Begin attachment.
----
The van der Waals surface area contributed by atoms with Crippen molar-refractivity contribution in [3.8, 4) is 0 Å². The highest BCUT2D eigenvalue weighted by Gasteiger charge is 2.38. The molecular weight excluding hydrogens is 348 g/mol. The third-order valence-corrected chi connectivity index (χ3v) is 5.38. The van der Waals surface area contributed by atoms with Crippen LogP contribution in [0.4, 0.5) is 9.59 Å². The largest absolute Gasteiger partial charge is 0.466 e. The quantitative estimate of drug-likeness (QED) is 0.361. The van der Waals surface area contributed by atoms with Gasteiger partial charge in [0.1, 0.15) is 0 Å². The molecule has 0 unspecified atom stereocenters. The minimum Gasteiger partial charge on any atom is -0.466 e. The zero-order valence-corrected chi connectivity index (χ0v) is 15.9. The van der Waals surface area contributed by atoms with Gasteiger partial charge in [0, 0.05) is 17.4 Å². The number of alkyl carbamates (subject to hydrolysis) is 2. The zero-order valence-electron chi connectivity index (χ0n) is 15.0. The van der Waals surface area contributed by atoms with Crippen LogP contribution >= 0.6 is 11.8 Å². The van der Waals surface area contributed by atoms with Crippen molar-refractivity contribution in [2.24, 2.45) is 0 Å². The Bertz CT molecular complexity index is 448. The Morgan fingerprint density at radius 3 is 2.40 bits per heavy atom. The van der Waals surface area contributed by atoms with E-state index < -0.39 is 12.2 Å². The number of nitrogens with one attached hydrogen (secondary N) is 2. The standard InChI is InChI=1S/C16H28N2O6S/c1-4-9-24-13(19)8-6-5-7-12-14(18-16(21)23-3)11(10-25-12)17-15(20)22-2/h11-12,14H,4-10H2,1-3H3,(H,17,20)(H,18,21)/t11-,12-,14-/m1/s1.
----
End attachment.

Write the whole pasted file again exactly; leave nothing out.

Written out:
The van der Waals surface area contributed by atoms with Crippen molar-refractivity contribution in [3.8, 4) is 0 Å². The highest BCUT2D eigenvalue weighted by Gasteiger charge is 2.38. The molecular weight excluding hydrogens is 348 g/mol. The third-order valence-corrected chi connectivity index (χ3v) is 5.38. The van der Waals surface area contributed by atoms with Crippen LogP contribution in [0.4, 0.5) is 9.59 Å². The largest absolute Gasteiger partial charge is 0.466 e. The quantitative estimate of drug-likeness (QED) is 0.361. The van der Waals surface area contributed by atoms with Gasteiger partial charge in [0.1, 0.15) is 0 Å². The molecule has 0 unspecified atom stereocenters. The minimum Gasteiger partial charge on any atom is -0.466 e. The zero-order valence-corrected chi connectivity index (χ0v) is 15.9. The van der Waals surface area contributed by atoms with Gasteiger partial charge in [0, 0.05) is 17.4 Å². The number of alkyl carbamates (subject to hydrolysis) is 2. The zero-order valence-electron chi connectivity index (χ0n) is 15.0. The van der Waals surface area contributed by atoms with Crippen LogP contribution >= 0.6 is 11.8 Å². The van der Waals surface area contributed by atoms with Crippen molar-refractivity contribution in [2.24, 2.45) is 0 Å². The Bertz CT molecular complexity index is 448. The Morgan fingerprint density at radius 3 is 2.40 bits per heavy atom. The van der Waals surface area contributed by atoms with E-state index < -0.39 is 12.2 Å². The number of nitrogens with one attached hydrogen (secondary N) is 2. The standard InChI is InChI=1S/C16H28N2O6S/c1-4-9-24-13(19)8-6-5-7-12-14(18-16(21)23-3)11(10-25-12)17-15(20)22-2/h11-12,14H,4-10H2,1-3H3,(H,17,20)(H,18,21)/t11-,12-,14-/m1/s1.